Dates: October 2009—September 2010
The goals of this project are to review and synthesize existing knowledge, provide a baseline and scenarios of change, and identify data gaps and uncertainties related to climate change effects of forested areas in Alaska. A November 2009 stakeholder workshop provided an opportunity to engage with the core research team to identify what issues are most important to stakeholders and how we can address these issues to create a relevant and useful report. Participants included representatives from: Alaska Department of Environmental Conservation, Alaska State Division of Forestry, National Park Service, Pacific Northwest Research Station, SEACC, Tanana Chiefs Conference, The Nature Conservancy, U. S. Fish & Wildlife Service, U. S. Forest Service, U. S. Geological Survey, and University of Alaska.
Workshop Materials (PDF):AgendaOverview of the project goals and methods (Teresa Hollingsworth)Overview of SNAP products and scenarios (Scott Rupp)Draft outline of project report (Scott Rupp and Teresa Hollingsworth)Breakout group instructions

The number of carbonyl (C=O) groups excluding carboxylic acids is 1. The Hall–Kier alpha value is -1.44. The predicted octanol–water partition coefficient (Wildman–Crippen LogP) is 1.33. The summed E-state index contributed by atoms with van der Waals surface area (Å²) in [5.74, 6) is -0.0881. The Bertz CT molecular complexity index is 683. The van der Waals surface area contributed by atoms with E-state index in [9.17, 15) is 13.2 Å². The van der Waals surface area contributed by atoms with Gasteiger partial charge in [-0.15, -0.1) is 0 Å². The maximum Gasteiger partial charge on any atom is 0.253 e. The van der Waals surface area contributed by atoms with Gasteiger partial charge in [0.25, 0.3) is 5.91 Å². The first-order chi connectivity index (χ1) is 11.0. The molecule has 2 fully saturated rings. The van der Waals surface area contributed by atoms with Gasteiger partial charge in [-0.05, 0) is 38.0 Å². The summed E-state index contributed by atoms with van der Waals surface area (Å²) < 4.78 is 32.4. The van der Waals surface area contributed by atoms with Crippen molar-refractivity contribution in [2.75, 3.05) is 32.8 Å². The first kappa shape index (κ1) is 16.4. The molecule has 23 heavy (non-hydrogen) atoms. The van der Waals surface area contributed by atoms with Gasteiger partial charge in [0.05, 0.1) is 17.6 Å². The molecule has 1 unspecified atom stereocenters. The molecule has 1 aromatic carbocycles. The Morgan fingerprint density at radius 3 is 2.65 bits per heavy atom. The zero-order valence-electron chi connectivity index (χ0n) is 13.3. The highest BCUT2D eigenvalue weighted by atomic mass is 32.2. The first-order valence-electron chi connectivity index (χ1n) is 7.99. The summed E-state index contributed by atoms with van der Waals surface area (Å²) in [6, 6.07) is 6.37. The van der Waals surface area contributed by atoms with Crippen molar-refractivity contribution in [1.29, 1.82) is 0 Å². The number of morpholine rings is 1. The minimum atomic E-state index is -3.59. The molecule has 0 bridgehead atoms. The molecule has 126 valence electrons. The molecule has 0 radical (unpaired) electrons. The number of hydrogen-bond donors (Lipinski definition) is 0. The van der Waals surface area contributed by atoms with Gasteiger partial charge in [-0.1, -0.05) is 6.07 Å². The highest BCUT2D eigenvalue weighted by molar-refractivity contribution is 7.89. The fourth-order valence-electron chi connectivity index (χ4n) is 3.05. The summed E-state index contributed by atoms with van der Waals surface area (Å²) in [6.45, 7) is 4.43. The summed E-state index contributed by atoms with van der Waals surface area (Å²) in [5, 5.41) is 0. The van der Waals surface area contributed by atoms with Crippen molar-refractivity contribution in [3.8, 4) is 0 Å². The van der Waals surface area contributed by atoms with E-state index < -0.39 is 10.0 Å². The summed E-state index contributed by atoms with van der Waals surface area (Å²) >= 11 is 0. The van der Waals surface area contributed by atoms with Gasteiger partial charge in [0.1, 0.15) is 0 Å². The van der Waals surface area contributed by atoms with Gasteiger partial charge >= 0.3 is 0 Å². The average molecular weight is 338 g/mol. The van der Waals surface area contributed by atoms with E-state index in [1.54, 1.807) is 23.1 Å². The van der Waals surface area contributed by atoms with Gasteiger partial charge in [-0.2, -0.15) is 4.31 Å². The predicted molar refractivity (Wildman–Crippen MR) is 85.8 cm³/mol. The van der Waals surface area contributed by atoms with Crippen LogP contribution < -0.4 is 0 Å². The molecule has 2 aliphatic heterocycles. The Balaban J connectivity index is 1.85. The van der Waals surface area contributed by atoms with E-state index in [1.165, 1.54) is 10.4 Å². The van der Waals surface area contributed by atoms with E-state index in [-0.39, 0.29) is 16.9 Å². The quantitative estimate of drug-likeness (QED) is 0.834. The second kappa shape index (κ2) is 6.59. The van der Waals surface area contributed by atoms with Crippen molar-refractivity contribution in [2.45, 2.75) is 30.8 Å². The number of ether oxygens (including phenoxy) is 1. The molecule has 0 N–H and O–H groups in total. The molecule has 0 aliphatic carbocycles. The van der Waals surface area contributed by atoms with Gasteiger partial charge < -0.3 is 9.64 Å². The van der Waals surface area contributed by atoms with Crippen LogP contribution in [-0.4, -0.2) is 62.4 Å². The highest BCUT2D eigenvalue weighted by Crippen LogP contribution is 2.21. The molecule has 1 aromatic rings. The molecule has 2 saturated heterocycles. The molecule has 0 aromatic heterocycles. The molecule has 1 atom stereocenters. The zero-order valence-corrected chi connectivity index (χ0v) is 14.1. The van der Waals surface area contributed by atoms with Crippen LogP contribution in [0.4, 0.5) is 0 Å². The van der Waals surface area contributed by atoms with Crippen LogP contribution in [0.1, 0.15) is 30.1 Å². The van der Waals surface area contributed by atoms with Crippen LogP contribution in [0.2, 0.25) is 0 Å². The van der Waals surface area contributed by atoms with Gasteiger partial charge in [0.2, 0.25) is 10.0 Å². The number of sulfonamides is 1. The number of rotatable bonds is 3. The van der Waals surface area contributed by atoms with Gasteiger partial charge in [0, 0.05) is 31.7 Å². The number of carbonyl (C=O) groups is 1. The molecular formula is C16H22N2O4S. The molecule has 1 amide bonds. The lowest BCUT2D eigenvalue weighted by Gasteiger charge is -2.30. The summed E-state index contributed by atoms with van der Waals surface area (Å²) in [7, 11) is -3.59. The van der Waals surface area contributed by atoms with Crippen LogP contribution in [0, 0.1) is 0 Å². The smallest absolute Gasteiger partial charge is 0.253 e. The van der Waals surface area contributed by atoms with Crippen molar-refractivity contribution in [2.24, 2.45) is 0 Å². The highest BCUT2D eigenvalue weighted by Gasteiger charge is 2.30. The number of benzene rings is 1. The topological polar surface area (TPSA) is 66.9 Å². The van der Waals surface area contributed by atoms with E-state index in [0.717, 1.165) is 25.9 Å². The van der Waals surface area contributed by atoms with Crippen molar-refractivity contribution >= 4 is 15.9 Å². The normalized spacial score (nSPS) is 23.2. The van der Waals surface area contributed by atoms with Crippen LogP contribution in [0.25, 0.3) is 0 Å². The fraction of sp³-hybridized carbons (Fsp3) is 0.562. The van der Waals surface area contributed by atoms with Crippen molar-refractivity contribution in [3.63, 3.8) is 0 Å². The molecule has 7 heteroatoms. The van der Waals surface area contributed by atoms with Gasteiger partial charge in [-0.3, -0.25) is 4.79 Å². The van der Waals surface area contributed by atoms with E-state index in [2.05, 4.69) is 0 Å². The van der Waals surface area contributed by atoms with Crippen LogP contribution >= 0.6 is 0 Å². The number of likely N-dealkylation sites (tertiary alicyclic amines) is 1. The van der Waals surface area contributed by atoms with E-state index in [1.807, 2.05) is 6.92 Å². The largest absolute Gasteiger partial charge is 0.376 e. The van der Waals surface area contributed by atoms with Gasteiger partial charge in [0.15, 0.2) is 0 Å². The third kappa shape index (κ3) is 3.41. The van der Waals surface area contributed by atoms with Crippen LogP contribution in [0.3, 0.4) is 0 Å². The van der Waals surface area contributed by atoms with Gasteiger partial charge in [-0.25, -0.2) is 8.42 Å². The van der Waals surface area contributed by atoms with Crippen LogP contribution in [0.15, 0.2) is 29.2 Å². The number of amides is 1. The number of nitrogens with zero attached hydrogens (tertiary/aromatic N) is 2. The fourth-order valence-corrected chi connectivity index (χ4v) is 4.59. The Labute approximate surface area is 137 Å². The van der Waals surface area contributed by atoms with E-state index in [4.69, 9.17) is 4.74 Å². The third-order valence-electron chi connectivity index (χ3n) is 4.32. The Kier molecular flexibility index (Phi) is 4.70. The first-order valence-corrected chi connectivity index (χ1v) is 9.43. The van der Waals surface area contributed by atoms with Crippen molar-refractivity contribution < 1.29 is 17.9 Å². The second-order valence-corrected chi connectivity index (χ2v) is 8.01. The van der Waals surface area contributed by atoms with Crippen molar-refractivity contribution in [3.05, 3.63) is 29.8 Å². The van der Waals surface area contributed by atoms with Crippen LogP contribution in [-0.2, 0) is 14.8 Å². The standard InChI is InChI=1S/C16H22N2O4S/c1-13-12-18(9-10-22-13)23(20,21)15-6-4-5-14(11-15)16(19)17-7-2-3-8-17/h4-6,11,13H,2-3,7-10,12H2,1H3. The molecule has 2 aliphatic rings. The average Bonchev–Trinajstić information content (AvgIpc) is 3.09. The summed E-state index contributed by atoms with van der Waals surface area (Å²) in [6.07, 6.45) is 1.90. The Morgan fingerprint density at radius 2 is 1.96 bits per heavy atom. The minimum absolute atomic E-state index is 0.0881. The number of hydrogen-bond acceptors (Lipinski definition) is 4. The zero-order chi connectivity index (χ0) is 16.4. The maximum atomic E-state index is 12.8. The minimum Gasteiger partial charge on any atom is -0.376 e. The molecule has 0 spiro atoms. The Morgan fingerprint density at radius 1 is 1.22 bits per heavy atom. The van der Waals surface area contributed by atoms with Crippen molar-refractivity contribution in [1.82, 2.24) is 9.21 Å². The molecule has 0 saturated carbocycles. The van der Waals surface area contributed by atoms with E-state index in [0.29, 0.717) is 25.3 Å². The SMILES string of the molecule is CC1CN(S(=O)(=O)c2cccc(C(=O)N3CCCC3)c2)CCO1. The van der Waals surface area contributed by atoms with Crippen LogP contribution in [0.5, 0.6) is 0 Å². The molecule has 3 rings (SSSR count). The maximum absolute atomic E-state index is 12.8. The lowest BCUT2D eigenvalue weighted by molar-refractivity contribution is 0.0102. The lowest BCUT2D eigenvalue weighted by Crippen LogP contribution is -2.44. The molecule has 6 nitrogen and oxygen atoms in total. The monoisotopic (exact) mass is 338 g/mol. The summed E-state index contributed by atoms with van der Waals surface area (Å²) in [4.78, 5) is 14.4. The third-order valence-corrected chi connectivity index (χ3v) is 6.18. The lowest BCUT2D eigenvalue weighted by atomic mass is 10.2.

Pacific Northwest Research Station This US Forest Service research station provides scientific information to land managers, policymakers, and citizens. Research information and decision support tools are available for fire research, climate change, invasive species, old-growth forests, planning applications, post-fire forest management and silvicultural experiments.
Scenarios Network for Alaska Planning Objective data for people who make policy, management, and economic decisions. Services and products include maps and projections of future conditions, objective interpretations of projected scenarios, including ramifications for management decisions, detailed explanations of the assumptions, models, and methods, and uncertainties associated with projections
US Fish and Wildlife Service invasive species program Alaska region invasive species reports and distribution maps.
Webinar Presentation: Changes to Permafrost in Alaska: Observations and Modeling, by Vladimir Romanovsky, University of Alaska Fairbanks. In this presentation, Dr. Romanovsky discusses possible effects of degrading permafrost in the Alaskan Arctic and Sub-Arctic on hydrology, ecosystems, infrastructure, and the carbon cycle. Listen to the webinar Podcast, view presentation/slides:Changes to permafrost in Alaska: observations and modeling.